Okay, if you’ve been following my previous lessons, then you must have spent a lot of time and effort learning how to structure your presentation, designing it and then adding effects in form of transition, audio and animations. These are excellent features of PowerPoint, but there is one last thing you need to be conscious of. Spellings and Grammar! Wrong spellings can let down an otherwise professional presentation; therefore you shouldn’t neglect this important aspect of your presentation. Spelling and grammatical errors can distract readers from the message or even lead them astray. So you must make an effort to eliminate these from your presentation. The good news, however, is that PowerPoint Proofing/Spellchecking tool makes it swift for you to perform a thorough spell checking task on your slides.
There are different options when it comes to spelling checking your slides. You can use PowerPoint automatic spellchecker as you add text to your presentation (some wavy blue, red, and green lines that appear underneath your text). Or you can ignore spell checking until you’ve finished adding text to your presentation.
Viewing PowerPoint Proofing Options
If you want to view your current PowerPoint slide proofing options, simply click the File tab >> Options >> Proofing.
The PowerPoint Proofing Option window that appears allows you to adjust how PowerPoint reacts to spellings and grammatical errors in your presentation. The first button allows you to adjust the autocorrect settings.
Be careful in altering options shown in the PowerPoint Proofing Option window as some options apply to all Microsoft Office programs. Regardless of which program you are using, a change in the segment relating to all office programs will affect all your office programs. This segment is titled “When correcting spelling in Microsoft Office programs”. While the options titled “When correcting spelling in PowerPoint” applies only PowerPoint specific proofing options.
Below is an explanation of what each PowerPoint proofing option does.
Ignore words in UPPERCASE: This will ignore spelling errors in words which all the letters are uppercase. For instance, if you activate this option, the spell checker will not flag GAOL as a mistake.
Ignore words that contain numbers: Ignore spelling errors in words that contain numbers. For instance, if this option is active, the spelling checker will not flag compla2n as a mistake.
Ignore Internet and file addresses: Ignore spelling errors in words that are Internet and file addresses.
Ignore repeated words: Ignores repeated words. For instance, if this option is active, the spelling checker will not flag ‘come come’ as a mistake.
Suggest from main dictionary only: It will only suggest words from the main dictionary which is built into the spelling checker. Activating this option means words from your custom dictionaries will not be included in the list of suggestions while spell checking a document.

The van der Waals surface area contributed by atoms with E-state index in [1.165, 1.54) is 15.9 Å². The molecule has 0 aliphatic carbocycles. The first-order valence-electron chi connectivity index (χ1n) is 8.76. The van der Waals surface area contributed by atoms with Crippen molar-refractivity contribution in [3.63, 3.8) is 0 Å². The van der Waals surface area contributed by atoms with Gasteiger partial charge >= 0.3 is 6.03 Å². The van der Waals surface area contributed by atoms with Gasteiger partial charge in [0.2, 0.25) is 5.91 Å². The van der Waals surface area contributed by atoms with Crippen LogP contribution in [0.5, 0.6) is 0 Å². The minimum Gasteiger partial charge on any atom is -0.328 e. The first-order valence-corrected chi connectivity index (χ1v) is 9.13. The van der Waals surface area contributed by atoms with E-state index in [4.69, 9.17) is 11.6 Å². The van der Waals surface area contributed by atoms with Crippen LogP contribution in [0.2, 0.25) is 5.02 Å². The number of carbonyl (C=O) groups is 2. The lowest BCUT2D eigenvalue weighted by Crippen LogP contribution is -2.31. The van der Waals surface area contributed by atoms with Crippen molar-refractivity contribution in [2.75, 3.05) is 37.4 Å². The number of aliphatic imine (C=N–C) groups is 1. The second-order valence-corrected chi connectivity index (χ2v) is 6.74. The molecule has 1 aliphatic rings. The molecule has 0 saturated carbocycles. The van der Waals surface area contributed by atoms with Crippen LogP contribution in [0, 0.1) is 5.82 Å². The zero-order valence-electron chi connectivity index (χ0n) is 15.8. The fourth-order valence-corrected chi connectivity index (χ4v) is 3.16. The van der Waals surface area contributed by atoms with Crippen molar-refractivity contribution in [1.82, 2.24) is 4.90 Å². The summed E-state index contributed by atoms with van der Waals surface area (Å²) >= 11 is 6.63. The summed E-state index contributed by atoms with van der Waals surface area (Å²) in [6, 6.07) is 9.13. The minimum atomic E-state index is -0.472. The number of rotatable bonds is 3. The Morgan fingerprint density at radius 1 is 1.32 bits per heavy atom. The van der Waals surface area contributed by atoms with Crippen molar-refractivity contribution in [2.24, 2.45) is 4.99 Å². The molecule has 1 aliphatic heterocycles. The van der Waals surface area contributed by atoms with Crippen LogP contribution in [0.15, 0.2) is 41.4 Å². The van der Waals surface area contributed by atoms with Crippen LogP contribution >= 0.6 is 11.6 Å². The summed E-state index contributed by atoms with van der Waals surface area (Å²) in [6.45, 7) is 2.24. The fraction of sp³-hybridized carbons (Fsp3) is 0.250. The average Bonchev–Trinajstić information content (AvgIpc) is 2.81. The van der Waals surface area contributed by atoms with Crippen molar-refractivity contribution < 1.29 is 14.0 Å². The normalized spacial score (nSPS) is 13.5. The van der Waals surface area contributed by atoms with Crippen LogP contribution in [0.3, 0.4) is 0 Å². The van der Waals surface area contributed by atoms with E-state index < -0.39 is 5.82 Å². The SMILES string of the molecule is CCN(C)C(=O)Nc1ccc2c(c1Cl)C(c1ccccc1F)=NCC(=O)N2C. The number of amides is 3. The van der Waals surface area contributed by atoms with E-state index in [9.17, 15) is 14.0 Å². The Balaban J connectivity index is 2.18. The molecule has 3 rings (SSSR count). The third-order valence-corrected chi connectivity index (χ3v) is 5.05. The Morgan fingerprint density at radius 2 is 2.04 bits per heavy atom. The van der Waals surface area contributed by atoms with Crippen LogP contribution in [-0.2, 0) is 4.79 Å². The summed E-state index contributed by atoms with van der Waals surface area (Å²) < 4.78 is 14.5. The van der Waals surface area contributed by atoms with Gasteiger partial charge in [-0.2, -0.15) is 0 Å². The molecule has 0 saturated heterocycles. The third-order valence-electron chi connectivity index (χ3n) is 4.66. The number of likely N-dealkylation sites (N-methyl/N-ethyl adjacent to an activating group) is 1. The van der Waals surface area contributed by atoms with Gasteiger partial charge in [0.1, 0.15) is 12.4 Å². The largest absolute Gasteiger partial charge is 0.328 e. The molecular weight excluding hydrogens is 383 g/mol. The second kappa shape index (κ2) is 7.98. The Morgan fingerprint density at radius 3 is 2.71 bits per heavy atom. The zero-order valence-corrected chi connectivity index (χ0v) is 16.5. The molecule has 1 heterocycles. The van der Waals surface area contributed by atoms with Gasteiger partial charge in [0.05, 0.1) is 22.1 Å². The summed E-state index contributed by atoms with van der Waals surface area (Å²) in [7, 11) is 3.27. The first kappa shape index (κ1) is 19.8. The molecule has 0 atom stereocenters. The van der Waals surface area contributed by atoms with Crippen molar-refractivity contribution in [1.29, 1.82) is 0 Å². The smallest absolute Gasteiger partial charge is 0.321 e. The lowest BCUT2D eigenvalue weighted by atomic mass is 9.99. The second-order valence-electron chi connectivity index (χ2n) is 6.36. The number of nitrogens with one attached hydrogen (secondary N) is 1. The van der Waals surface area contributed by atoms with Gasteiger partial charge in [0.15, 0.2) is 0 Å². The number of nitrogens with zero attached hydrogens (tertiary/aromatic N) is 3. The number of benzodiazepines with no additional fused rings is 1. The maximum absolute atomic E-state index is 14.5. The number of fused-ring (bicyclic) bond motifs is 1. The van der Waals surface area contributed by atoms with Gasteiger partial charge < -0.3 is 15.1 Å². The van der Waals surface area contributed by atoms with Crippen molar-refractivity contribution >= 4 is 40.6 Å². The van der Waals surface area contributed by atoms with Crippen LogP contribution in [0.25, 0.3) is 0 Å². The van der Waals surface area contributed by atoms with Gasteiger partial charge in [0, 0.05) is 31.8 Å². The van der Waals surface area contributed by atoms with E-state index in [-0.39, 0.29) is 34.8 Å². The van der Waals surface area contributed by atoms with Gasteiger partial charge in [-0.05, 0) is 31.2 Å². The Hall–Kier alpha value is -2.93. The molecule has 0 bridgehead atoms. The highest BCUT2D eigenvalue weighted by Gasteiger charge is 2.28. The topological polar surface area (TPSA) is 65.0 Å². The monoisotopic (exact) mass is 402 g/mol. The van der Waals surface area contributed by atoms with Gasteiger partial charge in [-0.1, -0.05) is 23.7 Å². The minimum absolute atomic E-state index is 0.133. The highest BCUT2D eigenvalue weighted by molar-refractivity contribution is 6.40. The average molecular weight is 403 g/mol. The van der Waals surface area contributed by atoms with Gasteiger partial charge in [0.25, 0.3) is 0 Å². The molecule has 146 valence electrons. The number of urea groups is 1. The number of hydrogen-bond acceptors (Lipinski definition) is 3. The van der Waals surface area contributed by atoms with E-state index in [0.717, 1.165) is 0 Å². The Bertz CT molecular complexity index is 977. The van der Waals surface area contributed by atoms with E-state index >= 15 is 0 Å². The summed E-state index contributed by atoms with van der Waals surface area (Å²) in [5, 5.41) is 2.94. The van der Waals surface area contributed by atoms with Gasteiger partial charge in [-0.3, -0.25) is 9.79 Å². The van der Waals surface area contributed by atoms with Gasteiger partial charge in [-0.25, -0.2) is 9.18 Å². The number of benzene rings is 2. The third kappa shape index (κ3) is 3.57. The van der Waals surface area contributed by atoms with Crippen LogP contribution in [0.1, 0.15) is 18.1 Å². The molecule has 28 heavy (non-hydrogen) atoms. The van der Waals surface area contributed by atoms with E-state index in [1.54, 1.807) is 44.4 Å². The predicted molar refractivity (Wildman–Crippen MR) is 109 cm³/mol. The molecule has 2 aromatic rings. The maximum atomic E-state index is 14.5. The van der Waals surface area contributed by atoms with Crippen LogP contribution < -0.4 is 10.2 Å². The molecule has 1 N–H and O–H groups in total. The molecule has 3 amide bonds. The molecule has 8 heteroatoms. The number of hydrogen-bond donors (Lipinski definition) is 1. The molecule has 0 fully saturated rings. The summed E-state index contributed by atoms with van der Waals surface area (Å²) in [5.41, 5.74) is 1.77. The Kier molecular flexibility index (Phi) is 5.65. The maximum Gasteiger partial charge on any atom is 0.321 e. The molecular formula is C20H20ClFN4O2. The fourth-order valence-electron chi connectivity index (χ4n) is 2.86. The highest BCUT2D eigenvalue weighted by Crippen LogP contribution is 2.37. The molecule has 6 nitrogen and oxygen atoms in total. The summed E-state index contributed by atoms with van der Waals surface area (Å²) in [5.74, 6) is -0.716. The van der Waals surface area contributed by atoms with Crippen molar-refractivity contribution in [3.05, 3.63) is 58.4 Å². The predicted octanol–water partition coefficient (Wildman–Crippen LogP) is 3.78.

Check spellings as you type Activating this open allow the spell checker to work in the background as you work on a document. The spelling checker can continue searching for mistakes. This can save you a lot of time, especially when working with large documents.
Use contextual spelling: This option tells PowerPoint to use a document context to determine whether a word is misspelt. instance, “a pear of sucks” would flag “pear” as being misspelt.
Hide spelling errors: When you activate this option, PowerPoint will not flag any misspelt word in your work, this option is useful when you are working on a document with many non-English words.
Doing your PowerPoint Proofing Manually
At any point, you can decide to manually spell check your entire presentation. Click Review >> Proofing >> Spelling. Notice that the next misspelt word in the presentation appears highlighted in the spelling window, with suggestions and possible actions on the word. In the example below, this word ‘cate’ was not found in the PowerPoint dictionary:
There is are several buttons to the right of the window that gives you choices of actions you can take to correct errors; such as to ignore the misspelt word, Add the word to the dictionary or Change it to one of the suggested words.
Adjusting PowerPoint Pointer
The mouse pointer in PowerPoint is a very useful tool to attract attention to certain objects you want your audience to pay attention to in your presentation. In the course of your presentation, you can adjust the mouse pointer to draw, write or create a highlight on any object you want to emphasize. This tool is only available when are running a presentation as a visual aid for your audience.
To activate the PowerPoint mouse pointer, right click on any slide and select Pointer Options >> Pen. There are three options available for the pointer:
- Arrow – this is the default pointer and is useful when pointing at objects.
- Pen – the pen pointer very useful for drawing lines and circles around objects and can also be used as handwriting.
- Highlighter – the highlighter pointer allows you to highlight an object with a background colour to make that particular object a focal point.
Changing the Colour of the pen pointer:
To change the colour of the ink, right click again and select >> Pointer Options >> Ink Colour. Choose the new colour and it will apply to all new drawings henceforth.
Changing the colour of the highlighter:
You can also change the ink colour of the highlighter, same way you changed the ink colour for the pen pointer.
At the close of your PowerPoint presentation, if you’ve drawn anything on any slide using the pointer, PowerPoint will ask whether you would like to keep your ink annotations.
If you click Keep, what you have drawn on the slides will be saved to be displayed the next time you run the presentation. The drawings will be saved as objects that you can edit at any time.